For thousands of years the Aborigines lived in tribal regions. By the early 1800s Europeans had arrived and began to settle. Once gold was discovered in Victoria, the population exploded with people coming from many nations. Cities and towns sprung up mostly built with great wealth from the gold discovered. For this reason, the historic features are prized and a hint of the Victorian era is felt in many small towns with the preservation of the style of the day and it must surely be the State with the most Devonshire teas.
Aboriginal people lived in Victoria for many thousands of years before Europeans ever came to this part of the world. It is not known but there is some evidence that there could have been up to 100 000 Aborigines living in what is now the State of Victoria. They lived in a complex and well-developed society. More than thirty-five distinct languages were spoken by the many tribes who traded with each other and shared many common customs and beliefs.
Having strong spiritual ties to the land, the Aborigines lived by hunting and fishing, and some farmed eels. The land and everything that was part of life was considered to be in harmony. When the Europeans arrived, the story is similar to other parts of the world, where diseases such as smallpox and TB decimated the indigenous population. Many more were killed or driven from their land as Europeans claimed it for farming.
New South Wales and Tasmania were settled first but soon there was a fear that arable land was running out. So in 1824, Hamilton Hume and William Hovell set off from New South Wales to Corio Bay (Geelong) in Victoria to explorer the possibilities of this area. Soon settlers arrived with their animals and European plants. Many indigenous plants, that had been the staple food of the Aborigines, were destroyed by the planting of new crops and trampled by domesticated livestock.
The Victorian State proved to be rich for farmers and from the expansive wheat growing plains of the Mallee and Wimmera region, to the lush grass-lands of Gippsland and the South Western dairy paddocks, farmers and orchardists have transformed the land. The Goulburn valley was found to be prosperous and well-situated for water and had a wonderful climate for growing fruit. The regions began to flourish.
Some settlers struggled with less fruitful land and oppressive taxes. The history that inspired movies and legends of Ned Kelley, with his homemade tin armour and his gun slinging rebellion, begins in the country around Glenrowan and today, visitors can see the landmarks or buy a letterbox in the shape of his helmet.
Early in the history of the State, gold was discovered and that eventuated in one of the biggest and richest gold rushes in the world. Clashes with authorities over unfair laws led to an uprising at the Eureka Stockade in Victoria, and began the union movement. This was one of Australia’s defining moments that started to forge the egalitarian values of the people of this new nation.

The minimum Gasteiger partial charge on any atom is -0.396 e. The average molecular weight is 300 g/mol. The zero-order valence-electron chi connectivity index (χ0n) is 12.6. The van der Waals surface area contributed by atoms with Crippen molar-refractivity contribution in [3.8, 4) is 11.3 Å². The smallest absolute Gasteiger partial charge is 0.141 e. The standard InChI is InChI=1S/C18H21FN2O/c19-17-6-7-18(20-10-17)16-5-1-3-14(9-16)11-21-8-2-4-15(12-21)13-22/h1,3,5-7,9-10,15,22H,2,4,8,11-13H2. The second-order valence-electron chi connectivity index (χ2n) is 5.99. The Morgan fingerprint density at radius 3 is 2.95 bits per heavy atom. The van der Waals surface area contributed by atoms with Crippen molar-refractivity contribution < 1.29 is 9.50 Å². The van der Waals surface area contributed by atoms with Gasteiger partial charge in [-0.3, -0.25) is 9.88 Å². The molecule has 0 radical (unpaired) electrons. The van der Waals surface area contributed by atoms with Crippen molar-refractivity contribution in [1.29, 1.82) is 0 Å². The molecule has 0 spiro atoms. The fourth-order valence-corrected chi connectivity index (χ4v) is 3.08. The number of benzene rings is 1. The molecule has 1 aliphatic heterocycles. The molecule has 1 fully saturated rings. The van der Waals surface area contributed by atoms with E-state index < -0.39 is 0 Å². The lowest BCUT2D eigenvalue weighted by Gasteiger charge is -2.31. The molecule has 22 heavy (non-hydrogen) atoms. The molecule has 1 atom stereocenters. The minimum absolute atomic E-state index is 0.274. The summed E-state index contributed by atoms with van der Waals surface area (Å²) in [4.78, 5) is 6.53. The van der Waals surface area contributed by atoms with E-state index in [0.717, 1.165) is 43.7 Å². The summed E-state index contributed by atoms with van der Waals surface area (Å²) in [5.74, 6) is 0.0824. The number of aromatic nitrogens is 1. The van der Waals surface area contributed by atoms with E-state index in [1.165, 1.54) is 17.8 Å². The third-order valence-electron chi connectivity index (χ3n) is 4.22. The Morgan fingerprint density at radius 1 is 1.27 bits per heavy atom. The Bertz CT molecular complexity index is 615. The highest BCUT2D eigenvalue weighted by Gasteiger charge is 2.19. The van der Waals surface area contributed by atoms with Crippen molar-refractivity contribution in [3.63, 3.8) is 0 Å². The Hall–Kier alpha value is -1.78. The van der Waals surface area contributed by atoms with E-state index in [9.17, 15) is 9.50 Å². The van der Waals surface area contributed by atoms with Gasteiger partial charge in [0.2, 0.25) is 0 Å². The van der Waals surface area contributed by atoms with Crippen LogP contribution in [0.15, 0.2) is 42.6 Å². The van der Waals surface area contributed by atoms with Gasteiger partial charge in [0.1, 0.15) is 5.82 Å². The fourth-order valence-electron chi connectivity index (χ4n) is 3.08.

The first gold was discovered around 1851, at Clunes, Andersons Creek, Warrandyte, and Buninyong, near where the city of Ballarat is today. The towns that sprung up like Castlemaine, Daylesford, Creswick, Maryborough and Bendigo retain the history with their quaint tearooms, magnificent architecture and well appointed museums. Today a rich vein of tourist interest and country beauty draws another stream of constant visitors who come to admire this region.
Victoria had attracted many people from England and other parts of Europe. Swiss and Italian people were drawn to the Daylesford area and Italians found the Yarra Valley to be fertile for grapes. However, the greatest influx of new immigrants was after WWII.
Australia needed a stronger population and there was plenty of work, as families rebuilt their lives and their homes after this war. Many English working people came out on assisted passage paying just ten pounds. The assisted passage continued until it was slowly phased-out in the 1980s. By this time hundreds of thousands of people from many Commonwealth countries had arrived.
At the same time, Europe was devastated from the bombings during the war and many Italians, Greeks and Macedonians came to live in Victoria. Whole villages would sometimes migrate, and the population of Italians influenced cuisine and culture at first in Carlton and then influencing the social richness that makes up the city of Melbourne.
During troubled times in Spain, many Spanish found their way to this State where the climate was not unlike many parts of Europe, dry and hot in summer and cool in winter. Other nations followed and later, after the Vietnamese war, many came from this nation and soon the numerous Vietnamese restaurants in Victoria Street had people renaming this area, 'Little Saigon'.
As Australia has opened the doors to many new nationalities, Melbourne has become a vibrant city, enhanced by world cuisines and the mixing of cultures. The skills and creativity brought into the region have made Melbourne a centre for fashion and the State is an attractive option for a country or coastal holiday.
Festivals abound that are diverse from the coffee festival to the Mauritian Festival and traditions and events have become world attracting, such as the Spring Carnival Racing season and the Grand Prix. The passion for the sport of AFL (Australian Football League), although enjoyed in other States, is uniquely, wildly, Victorian.
Photo by Penny Perillo - photo...
Sunset on St Kilda Pier: Photo...
"When you come to a fork in the road, take it" - Yogi Berra